Securities Law

CEO of blood testing company Theranos is accused of 'massive fraud' in SEC complaint

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Elizabeth Holmes (Krista Kennell/

The founder and CEO of blood testing company Theranos has agreed to settle civil fraud charges filed Wednesday by the Securities and Exchange Commission.

The SEC says Theranos CEO Elizabeth Holmes raised more than $700 million from investors “through an elaborate, years-long fraud” in which she exaggerated or made false statements about the company’s technology and finances. The Wall Street Journal, Bloomberg News, the Washington Post and USA Today are among the publications covering the news; the SEC complaint is here.

Holmes had led investors to believe Theranos’ key product, a portable blood analyzer, could conduct a full range of tests from drops of blood. The technology was said to be faster, cheaper and more accurate than existing technology.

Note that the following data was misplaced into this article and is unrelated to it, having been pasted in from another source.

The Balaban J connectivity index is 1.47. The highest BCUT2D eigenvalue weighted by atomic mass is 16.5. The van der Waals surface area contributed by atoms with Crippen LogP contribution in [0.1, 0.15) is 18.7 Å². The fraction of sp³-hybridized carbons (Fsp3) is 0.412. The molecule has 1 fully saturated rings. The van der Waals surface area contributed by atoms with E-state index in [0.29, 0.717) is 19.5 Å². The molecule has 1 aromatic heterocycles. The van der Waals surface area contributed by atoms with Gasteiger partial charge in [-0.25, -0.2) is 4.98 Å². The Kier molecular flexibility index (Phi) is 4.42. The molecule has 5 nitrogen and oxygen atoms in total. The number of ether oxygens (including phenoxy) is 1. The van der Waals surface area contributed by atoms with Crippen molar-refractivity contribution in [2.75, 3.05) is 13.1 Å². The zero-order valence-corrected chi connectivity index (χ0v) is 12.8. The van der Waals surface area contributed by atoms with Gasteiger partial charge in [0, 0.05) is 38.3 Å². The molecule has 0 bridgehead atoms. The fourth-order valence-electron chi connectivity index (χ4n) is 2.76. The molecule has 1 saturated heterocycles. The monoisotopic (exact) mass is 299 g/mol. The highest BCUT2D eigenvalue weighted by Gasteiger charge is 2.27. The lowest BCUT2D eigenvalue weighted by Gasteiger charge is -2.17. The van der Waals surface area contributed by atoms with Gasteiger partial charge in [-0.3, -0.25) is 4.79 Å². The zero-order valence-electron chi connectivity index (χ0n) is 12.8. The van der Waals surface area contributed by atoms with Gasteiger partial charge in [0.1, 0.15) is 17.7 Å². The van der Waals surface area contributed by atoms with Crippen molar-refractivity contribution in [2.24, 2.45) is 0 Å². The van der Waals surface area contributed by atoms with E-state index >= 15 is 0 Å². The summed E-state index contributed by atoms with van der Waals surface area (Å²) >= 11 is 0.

In reality, the SEC said, the blood analyzer was used to complete only a small number of tests offered to patients, and most tests were conducted on analyzers manufactured by others.

The SEC acted after the Journal reported on problems with the testing technology.

Holmes did not admit or deny wrongdoing. The settlement calls for Holmes to pay a $500,000 penalty, give up majority voting control of the company and be banned from holding an officer or director position in a public company for 10 years.

The SEC also accused former Theranos president Ramesh “Sunny” Balwani of misleading investors. He has not agreed to a settlement.

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